Health benefits kombucha How to Make This Gut-Friendly Beverage
Health benefits of kombucha: Probiotics and a high concentration of acid (acetic, gluconic and lactic). These bacteria are known as “cellulose-producing bacteria.” This means they produce cellulose, which acts as a shield to cells.
The sugar-tea solution is fermented by bacteria and yeast commonly known as a “SCOBY” (symbiotic culture of bacteria and yeast). Although it’s usually made with black tea, kombucha can also be made with green teas — or both. Contrary to common claims, a SCOBY is not a kombucha mushroom.
Interested? Where to buy kombucha can get a little complicated, but it’s generally available for $3–$5 at natural health food stores and some grocery outlets. Others make it at home (which I’ll discuss a little later on).
Some people find it a healthier substitute for sodas, satisfying that craving for a fizzy drink. There are even some soda-flavored varieties — but watch the sugar content.
This health elixir has the following probiotic content:
- Gluconacetobacter (>85 percent in most samples)
- Acetobacter (<2 percent)
- Lactobacillus (up to 30 percent in some samples)
- Zygosaccharomyces (>95 percent)
How it’s made
Kombucha is made from either a green or black tea base. Added to that is white sugar, which has been fermented with a type of “tea fungus” called a symbiotic culture of acetic acid (vinegar) bacteria and yeast, or SCOBY, for one to two weeks.
Detailed scientific recipes are available for how to prepare kombucha. The taste of the kombucha changes during fermentation from a pleasantly fruity sour-like sparkling flavor, to a mild vinegary taste after a long incubation period.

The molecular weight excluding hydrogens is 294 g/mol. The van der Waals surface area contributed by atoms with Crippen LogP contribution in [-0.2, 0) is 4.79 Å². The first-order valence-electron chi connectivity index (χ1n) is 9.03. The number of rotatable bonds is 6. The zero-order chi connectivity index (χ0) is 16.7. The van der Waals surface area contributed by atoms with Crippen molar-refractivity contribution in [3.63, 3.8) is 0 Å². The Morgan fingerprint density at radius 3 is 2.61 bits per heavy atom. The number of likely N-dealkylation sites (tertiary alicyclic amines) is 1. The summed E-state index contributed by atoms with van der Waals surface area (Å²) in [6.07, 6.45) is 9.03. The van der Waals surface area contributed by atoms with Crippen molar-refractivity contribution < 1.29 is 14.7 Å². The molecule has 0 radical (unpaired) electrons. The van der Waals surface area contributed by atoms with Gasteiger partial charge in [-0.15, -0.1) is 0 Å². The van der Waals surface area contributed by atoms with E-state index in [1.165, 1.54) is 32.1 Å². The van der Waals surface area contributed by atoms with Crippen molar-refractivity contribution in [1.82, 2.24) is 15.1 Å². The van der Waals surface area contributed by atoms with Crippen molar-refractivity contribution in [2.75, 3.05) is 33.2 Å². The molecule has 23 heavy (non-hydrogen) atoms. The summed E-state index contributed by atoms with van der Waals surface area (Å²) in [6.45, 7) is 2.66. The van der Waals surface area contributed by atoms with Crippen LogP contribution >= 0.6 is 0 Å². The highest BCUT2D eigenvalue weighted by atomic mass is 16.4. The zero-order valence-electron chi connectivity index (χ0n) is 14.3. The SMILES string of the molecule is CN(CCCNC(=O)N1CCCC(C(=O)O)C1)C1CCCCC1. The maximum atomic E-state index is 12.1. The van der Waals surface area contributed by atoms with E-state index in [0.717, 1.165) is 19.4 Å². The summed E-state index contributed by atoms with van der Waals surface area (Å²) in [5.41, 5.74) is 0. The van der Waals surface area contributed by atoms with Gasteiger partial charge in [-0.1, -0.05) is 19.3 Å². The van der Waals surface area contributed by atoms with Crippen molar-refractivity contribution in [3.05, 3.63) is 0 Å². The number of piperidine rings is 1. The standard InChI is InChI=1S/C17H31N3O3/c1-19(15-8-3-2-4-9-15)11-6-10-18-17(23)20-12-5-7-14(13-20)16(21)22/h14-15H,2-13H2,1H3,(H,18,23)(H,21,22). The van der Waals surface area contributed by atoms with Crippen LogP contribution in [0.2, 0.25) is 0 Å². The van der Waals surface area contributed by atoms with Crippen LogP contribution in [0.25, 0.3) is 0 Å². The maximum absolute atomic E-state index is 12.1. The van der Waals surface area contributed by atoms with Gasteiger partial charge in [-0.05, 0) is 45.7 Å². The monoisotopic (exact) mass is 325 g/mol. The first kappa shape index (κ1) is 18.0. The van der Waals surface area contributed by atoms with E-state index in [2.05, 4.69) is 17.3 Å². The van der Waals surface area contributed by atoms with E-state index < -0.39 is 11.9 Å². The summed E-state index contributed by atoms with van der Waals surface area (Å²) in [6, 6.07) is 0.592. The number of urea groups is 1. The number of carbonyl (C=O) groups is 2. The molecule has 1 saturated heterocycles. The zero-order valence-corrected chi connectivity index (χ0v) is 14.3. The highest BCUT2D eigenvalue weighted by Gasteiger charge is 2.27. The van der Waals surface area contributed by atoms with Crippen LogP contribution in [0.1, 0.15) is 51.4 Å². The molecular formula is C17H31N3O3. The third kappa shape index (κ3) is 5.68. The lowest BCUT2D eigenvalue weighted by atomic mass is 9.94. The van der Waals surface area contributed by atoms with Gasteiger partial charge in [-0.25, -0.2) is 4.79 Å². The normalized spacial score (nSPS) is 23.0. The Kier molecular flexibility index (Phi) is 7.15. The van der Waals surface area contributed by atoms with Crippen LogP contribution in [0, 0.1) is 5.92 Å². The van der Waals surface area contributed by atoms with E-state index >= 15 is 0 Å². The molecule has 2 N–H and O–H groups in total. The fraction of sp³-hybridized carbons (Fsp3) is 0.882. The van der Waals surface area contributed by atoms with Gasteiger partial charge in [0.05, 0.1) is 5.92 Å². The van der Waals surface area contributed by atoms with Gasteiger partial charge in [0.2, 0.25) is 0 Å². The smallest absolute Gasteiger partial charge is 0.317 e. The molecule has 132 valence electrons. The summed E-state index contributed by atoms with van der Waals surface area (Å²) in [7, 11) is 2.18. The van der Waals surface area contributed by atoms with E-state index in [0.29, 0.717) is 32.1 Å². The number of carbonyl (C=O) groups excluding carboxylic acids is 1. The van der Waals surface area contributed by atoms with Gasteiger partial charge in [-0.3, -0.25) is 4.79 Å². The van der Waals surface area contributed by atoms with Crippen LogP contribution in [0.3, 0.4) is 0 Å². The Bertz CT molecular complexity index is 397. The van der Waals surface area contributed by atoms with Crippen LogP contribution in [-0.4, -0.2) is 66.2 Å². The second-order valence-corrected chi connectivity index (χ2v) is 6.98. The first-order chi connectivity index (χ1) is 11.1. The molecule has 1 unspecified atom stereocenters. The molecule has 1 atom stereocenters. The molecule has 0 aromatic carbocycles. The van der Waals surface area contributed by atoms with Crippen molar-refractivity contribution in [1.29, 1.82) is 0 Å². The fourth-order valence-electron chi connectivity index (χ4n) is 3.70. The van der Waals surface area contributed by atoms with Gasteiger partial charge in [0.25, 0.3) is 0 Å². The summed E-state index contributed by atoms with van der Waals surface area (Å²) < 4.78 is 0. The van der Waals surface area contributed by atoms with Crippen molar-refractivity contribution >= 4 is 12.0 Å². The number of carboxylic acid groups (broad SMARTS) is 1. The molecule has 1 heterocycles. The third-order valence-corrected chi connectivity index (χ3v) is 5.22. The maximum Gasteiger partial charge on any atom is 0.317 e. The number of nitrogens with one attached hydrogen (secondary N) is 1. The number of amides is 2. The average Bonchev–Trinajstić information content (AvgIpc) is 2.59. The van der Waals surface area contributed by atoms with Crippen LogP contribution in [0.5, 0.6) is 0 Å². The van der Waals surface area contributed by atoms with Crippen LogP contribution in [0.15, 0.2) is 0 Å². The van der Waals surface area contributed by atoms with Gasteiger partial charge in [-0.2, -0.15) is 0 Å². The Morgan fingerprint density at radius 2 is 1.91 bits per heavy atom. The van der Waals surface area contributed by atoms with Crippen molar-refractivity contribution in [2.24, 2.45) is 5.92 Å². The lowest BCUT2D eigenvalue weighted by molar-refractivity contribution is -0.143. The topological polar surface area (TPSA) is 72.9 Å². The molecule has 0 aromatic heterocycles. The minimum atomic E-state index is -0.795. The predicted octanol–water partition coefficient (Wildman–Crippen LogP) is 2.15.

The fermentation process is important, as the SCOBY changes the polyphenols– compounds normally found in tea, fruits, and vegetables – into other organic compounds. This increases the acidity, which prevents other micro-organisms from growing.
It is these new organic compounds that are claimed to provide health benefits beyond those already found in green or black tea.
Kombucha Nutrition Facts
I commonly hear people getting concerned about kombucha calories. While nutrition facts differ between brands and homemade brews, here is the breakdown of what one popular brand includes in a 16-ounce bottle of unpasteurized, organic kombucha:
- 60 calories
- 14 grams carbohydrates
- 4 grams sugar
- 20 milligrams sodium
- 100 micrograms folate (25 percent DV)
- 0.34 gram riboflavin/vitamin B2 (20 percent DV)
- 0.4 milligram vitamin B6 (20 percent DV)
- 0.3 milligram thiamine/vitamin B1 (20 percent DV)
- 4 milligrams niacin/vitamin B3 (20 percent DV)
- 1.2 micrograms vitamin B12 (20 percent DV)
1. Beneficial for the lungs
A (probably) unexpected benefit of kombucha is its use as a potential treatment method for silicosis, a lung disease caused by repeated exposure to silica particles. Chinese scientists discovered that inhalation of kombucha could be a way to treat this and other diseases of the lungs caused by inhalation of dangerous material. That said, I would recommend you drink it, rather than inhaling it.